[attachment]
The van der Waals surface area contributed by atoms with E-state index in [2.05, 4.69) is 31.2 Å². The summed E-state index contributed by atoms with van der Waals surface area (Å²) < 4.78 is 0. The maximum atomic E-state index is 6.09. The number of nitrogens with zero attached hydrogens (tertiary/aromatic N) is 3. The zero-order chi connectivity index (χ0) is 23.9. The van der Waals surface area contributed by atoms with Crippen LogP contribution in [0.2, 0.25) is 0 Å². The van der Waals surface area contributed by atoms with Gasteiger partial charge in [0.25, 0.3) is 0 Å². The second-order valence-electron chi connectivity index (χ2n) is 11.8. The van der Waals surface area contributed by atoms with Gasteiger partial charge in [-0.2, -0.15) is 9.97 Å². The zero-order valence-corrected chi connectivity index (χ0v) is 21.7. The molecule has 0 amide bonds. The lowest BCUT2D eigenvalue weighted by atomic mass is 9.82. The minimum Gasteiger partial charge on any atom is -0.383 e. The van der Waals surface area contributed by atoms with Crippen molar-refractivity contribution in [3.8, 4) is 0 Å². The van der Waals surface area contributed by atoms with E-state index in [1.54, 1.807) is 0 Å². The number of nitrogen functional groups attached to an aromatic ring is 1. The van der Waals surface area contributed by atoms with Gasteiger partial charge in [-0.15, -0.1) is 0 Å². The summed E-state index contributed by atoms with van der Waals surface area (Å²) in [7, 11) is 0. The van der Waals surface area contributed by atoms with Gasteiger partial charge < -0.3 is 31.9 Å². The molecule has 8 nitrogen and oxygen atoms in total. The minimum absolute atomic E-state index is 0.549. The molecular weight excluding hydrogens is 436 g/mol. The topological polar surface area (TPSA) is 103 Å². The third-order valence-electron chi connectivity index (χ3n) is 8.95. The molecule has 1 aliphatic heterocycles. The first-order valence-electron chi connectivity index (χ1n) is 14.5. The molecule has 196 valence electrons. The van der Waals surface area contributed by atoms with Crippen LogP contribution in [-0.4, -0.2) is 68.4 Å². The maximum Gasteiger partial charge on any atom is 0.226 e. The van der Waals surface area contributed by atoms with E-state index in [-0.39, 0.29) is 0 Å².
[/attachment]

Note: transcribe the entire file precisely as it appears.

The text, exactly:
The van der Waals surface area contributed by atoms with E-state index in [2.05, 4.69) is 31.2 Å². The summed E-state index contributed by atoms with van der Waals surface area (Å²) < 4.78 is 0. The maximum atomic E-state index is 6.09. The number of nitrogens with zero attached hydrogens (tertiary/aromatic N) is 3. The zero-order chi connectivity index (χ0) is 23.9. The van der Waals surface area contributed by atoms with Crippen LogP contribution in [0.2, 0.25) is 0 Å². The van der Waals surface area contributed by atoms with Gasteiger partial charge in [0.25, 0.3) is 0 Å². The second-order valence-electron chi connectivity index (χ2n) is 11.8. The van der Waals surface area contributed by atoms with Gasteiger partial charge in [-0.2, -0.15) is 9.97 Å². The zero-order valence-corrected chi connectivity index (χ0v) is 21.7. The molecule has 0 amide bonds. The lowest BCUT2D eigenvalue weighted by atomic mass is 9.82. The minimum Gasteiger partial charge on any atom is -0.383 e. The van der Waals surface area contributed by atoms with Crippen molar-refractivity contribution in [3.8, 4) is 0 Å². The van der Waals surface area contributed by atoms with E-state index in [1.54, 1.807) is 0 Å². The number of nitrogen functional groups attached to an aromatic ring is 1. The van der Waals surface area contributed by atoms with Gasteiger partial charge in [-0.15, -0.1) is 0 Å². The summed E-state index contributed by atoms with van der Waals surface area (Å²) in [7, 11) is 0. The van der Waals surface area contributed by atoms with Gasteiger partial charge < -0.3 is 31.9 Å². The molecule has 8 nitrogen and oxygen atoms in total. The minimum absolute atomic E-state index is 0.549. The molecular weight excluding hydrogens is 436 g/mol. The topological polar surface area (TPSA) is 103 Å². The third-order valence-electron chi connectivity index (χ3n) is 8.95. The molecule has 1 aliphatic heterocycles. The first-order valence-electron chi connectivity index (χ1n) is 14.5. The molecule has 196 valence electrons. The van der Waals surface area contributed by atoms with Crippen LogP contribution in [-0.4, -0.2) is 68.4 Å². The maximum Gasteiger partial charge on any atom is 0.226 e. The van der Waals surface area contributed by atoms with E-state index in [-0.39, 0.29) is 0 Å².